VCU's Age-friendly University Initiative

Logo from the Age-Friendly Global Network

VCU is committed to creating an age-inclusive environment in order to change the narrative about aging through education, advocacy, research, and policy across the lifespan. We strive to promote a culture of age inclusion and appreciation among learners, alumni, faculty, staff and the community. Our goal is to prompt vibrant, holistic, intergenerational communities on our VCU campuses, health system and the larger community.

In recognition of its commitment to creating an age-inclusive environment, VCU was recently welcomed into the Age-Friendly University (AFU) Global Network. You can read more about this designation in this VCU News article from July, 2021.

In creating an Age-friendly University, VCU commits to cultivating a more age-inclusive environment where adults across the lifespace feel welcome, included, and a sense of belonging. As a university, we strive to:

  • Change the narrative about aging through education, advocacy, research, and policy.
  • Promote a culture of age inclusive and appreciation among learners, alumni, faculty, staff and the community. 
  • Cultivate vibant intergenerational communities on our VCU campuses and extend to the larger community.
  • Support a culture of inclusion and respect for persons of all backgrounds and identities.

VCU has identified many programs, initiatives and activities in support of creating an age-inclusive environment; a small selection of these are highlighted on this site. For more information or to get involved in VCU’s Age-friendly University Initiative, please contact Tracey Gendron, MS, Ph.D., Chair of the Department of Gerontology.

Tracey Gendron, MS, Ph.D., Chair of the Department of Gerontology

The AFU Principles

As a member of the AFU Global Network, VCU is committed to following the 10 guiding principles originally created by Dublin City University in Ireland:

  1. To encourage the participation of older adults in all the core activities of the university, including educational and research programs.
  2. To promote personal and career development in the second half of life and to support those who wish to pursue second careers.
  3. To recognize the range of educational needs of older adults (from those who were early school-leavers through to those who wish to pursue Master's or PhD qualifications).
  4. To promote intergenerational learning to facilitate the reciprocal sharing of expertise between learners of all ages.
  5. To widen access to online educational opportunities for older adults to ensure a diversity of routes to participation.
  6. To ensure that the university's research agenda is informed by the needs of an aging society and to promote public discourse on how higher education can better respond to the varied interests and needs of older adults.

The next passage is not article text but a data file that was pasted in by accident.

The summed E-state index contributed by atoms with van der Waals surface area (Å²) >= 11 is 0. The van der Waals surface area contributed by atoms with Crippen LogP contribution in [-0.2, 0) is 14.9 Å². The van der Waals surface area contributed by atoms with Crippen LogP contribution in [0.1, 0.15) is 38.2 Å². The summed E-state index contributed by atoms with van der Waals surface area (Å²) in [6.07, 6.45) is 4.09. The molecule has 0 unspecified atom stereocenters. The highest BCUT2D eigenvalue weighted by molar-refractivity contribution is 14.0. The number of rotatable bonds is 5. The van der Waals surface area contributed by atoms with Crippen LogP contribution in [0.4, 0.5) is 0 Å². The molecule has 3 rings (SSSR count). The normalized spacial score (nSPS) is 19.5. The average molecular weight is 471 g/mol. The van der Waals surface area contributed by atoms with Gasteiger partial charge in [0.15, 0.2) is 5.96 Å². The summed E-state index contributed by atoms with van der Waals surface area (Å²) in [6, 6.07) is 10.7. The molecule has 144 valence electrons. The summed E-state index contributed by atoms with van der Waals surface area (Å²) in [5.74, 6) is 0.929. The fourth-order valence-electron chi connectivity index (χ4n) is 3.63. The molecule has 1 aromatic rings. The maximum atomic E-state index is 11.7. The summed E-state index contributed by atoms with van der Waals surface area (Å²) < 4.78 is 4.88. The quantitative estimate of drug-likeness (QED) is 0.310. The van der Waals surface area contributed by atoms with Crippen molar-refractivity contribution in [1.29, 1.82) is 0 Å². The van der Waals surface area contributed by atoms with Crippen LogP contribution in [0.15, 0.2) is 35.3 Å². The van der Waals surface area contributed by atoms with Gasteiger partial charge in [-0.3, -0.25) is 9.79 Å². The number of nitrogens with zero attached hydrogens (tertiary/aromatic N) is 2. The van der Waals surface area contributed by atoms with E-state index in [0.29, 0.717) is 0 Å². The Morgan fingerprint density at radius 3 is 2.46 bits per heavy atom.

7. To increase the understanding of students of the longevity dividend and the increasing complexity and richness that aging brings to our society.
  8. To enhance access for older adults to the university's range of health and wellness programs and its arts and cultural activities.
  9. To engage actively with the university's own retired community.
  10. To ensure regular dialogue with organizations representing the interests of the aging population.

Age-Inclusive University Terminology

As we outline the ways that VCU embraces the meaning and criteria of embodying an age-inclusive university, we feel that it is our responsibility to model essential anti-ageist language in our effort to promote an age-inclusive campus environment and workplace. 

In principle, the term “age-friendly” describes an environment that is inclusive of people of all ages. In practice, using the term “age-friendly” singles out older people by characterizing them as different and in need of special accommodations. Universities and communities that are age-inclusive are good for people of all ages. An all-age-friendly, or age-inclusive, campus describes an environment that is openly, thoughtfully and purposefully developing policies, procedures and practices that are inclusive of all people of all ages and abilities.  

Actively creating an age-inclusive environment also requires us to closely examine the appropriate use of the term “aging population.” When we say “aging population” to describe people that are older we inadvertently contribute to the narrative that aging is about others. We are all aging, therefore, it is important to use language that accurately reflects and portrays that aging is about all of us.

Part of a Global Network

The AFU Global Network led by Dublin City University (DCU) is committed to working to promote and support an inclusive approach to healthy and active aging. Since commencing in 2012, DCU developed Ten Principles of an Age-Friendly University which set out a framework for institutions of higher education to embrace age-inclusive practices. By informing students and challenging ageism, network members focus on innovation to address specific issues affecting older adults, offer learning opportunities for social and cultural interactions, and programmes in education, health, and technology for people across the generations to promote a greater, more connected and productive quality of life to support positive and active ageing. 

Scores of institutions have joined the AFU Global Network since 2012; you can see the complete list by clicking here. For guidance on advancing age inclusivity in higher education, consult this guide from the Academy for Gerontology in Higher Education.